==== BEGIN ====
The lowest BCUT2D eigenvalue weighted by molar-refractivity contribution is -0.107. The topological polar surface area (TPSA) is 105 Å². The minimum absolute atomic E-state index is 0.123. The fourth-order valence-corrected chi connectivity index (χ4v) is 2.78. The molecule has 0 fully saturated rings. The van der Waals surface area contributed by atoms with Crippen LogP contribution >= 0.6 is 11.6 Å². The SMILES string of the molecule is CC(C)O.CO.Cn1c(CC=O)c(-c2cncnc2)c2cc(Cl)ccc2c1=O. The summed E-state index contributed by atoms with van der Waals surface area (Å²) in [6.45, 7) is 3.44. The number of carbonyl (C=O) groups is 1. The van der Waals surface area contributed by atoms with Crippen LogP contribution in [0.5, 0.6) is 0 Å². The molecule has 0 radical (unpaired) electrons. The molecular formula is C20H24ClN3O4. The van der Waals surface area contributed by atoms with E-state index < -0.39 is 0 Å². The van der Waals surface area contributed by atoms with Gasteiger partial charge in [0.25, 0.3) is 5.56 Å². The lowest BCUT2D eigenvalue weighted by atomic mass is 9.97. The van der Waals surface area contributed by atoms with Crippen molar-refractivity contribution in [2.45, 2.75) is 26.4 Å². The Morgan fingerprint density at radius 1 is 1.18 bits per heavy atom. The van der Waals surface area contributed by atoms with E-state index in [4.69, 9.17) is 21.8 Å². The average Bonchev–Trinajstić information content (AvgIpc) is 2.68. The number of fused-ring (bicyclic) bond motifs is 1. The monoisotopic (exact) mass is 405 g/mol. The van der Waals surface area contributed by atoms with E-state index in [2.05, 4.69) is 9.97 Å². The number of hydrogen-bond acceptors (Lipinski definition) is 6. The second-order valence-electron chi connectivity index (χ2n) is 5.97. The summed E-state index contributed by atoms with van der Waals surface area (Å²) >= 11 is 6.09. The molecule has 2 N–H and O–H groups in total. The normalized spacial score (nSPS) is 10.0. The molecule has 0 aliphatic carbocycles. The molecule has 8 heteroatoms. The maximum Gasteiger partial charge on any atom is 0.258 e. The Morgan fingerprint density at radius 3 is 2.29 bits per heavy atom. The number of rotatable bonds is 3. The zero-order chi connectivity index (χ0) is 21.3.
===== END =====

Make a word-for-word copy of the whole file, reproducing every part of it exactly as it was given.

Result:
The lowest BCUT2D eigenvalue weighted by molar-refractivity contribution is -0.107. The topological polar surface area (TPSA) is 105 Å². The minimum absolute atomic E-state index is 0.123. The fourth-order valence-corrected chi connectivity index (χ4v) is 2.78. The molecule has 0 fully saturated rings. The van der Waals surface area contributed by atoms with Crippen LogP contribution >= 0.6 is 11.6 Å². The SMILES string of the molecule is CC(C)O.CO.Cn1c(CC=O)c(-c2cncnc2)c2cc(Cl)ccc2c1=O. The summed E-state index contributed by atoms with van der Waals surface area (Å²) in [6.45, 7) is 3.44. The number of carbonyl (C=O) groups is 1. The van der Waals surface area contributed by atoms with Crippen LogP contribution in [0.5, 0.6) is 0 Å². The molecule has 0 radical (unpaired) electrons. The molecular formula is C20H24ClN3O4. The van der Waals surface area contributed by atoms with E-state index < -0.39 is 0 Å². The van der Waals surface area contributed by atoms with Gasteiger partial charge in [0.25, 0.3) is 5.56 Å². The lowest BCUT2D eigenvalue weighted by atomic mass is 9.97. The van der Waals surface area contributed by atoms with Crippen molar-refractivity contribution in [2.45, 2.75) is 26.4 Å². The Morgan fingerprint density at radius 1 is 1.18 bits per heavy atom. The van der Waals surface area contributed by atoms with E-state index in [4.69, 9.17) is 21.8 Å². The average Bonchev–Trinajstić information content (AvgIpc) is 2.68. The number of fused-ring (bicyclic) bond motifs is 1. The monoisotopic (exact) mass is 405 g/mol. The van der Waals surface area contributed by atoms with E-state index in [2.05, 4.69) is 9.97 Å². The number of hydrogen-bond acceptors (Lipinski definition) is 6. The second-order valence-electron chi connectivity index (χ2n) is 5.97. The summed E-state index contributed by atoms with van der Waals surface area (Å²) >= 11 is 6.09. The molecule has 2 N–H and O–H groups in total. The normalized spacial score (nSPS) is 10.0. The molecule has 0 aliphatic carbocycles. The molecule has 8 heteroatoms. The maximum Gasteiger partial charge on any atom is 0.258 e. The Morgan fingerprint density at radius 3 is 2.29 bits per heavy atom. The number of rotatable bonds is 3. The zero-order chi connectivity index (χ0) is 21.3.